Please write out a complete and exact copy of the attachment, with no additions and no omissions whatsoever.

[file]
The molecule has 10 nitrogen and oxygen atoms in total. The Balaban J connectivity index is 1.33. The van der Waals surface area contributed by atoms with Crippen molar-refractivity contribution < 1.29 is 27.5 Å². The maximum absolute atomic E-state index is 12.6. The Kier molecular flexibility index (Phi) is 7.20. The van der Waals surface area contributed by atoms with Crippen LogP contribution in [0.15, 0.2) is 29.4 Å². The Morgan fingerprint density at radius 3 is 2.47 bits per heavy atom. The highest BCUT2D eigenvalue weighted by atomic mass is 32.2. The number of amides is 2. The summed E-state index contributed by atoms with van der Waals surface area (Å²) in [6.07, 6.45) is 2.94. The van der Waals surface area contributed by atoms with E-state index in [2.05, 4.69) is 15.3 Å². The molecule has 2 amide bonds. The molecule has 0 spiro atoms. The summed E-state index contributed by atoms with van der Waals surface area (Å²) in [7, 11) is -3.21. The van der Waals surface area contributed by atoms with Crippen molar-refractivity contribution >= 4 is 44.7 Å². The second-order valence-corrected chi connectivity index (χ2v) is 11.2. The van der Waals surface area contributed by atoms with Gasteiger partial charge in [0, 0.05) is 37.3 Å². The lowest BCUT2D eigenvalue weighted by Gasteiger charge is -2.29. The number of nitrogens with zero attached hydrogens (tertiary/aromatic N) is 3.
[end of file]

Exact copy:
The molecule has 10 nitrogen and oxygen atoms in total. The Balaban J connectivity index is 1.33. The van der Waals surface area contributed by atoms with Crippen molar-refractivity contribution < 1.29 is 27.5 Å². The maximum absolute atomic E-state index is 12.6. The Kier molecular flexibility index (Phi) is 7.20. The van der Waals surface area contributed by atoms with Crippen LogP contribution in [0.15, 0.2) is 29.4 Å². The Morgan fingerprint density at radius 3 is 2.47 bits per heavy atom. The highest BCUT2D eigenvalue weighted by atomic mass is 32.2. The number of amides is 2. The summed E-state index contributed by atoms with van der Waals surface area (Å²) in [6.07, 6.45) is 2.94. The van der Waals surface area contributed by atoms with E-state index in [2.05, 4.69) is 15.3 Å². The molecule has 2 amide bonds. The molecule has 0 spiro atoms. The summed E-state index contributed by atoms with van der Waals surface area (Å²) in [7, 11) is -3.21. The van der Waals surface area contributed by atoms with Crippen molar-refractivity contribution >= 4 is 44.7 Å². The second-order valence-corrected chi connectivity index (χ2v) is 11.2. The van der Waals surface area contributed by atoms with Gasteiger partial charge in [0, 0.05) is 37.3 Å². The lowest BCUT2D eigenvalue weighted by Gasteiger charge is -2.29. The number of nitrogens with zero attached hydrogens (tertiary/aromatic N) is 3.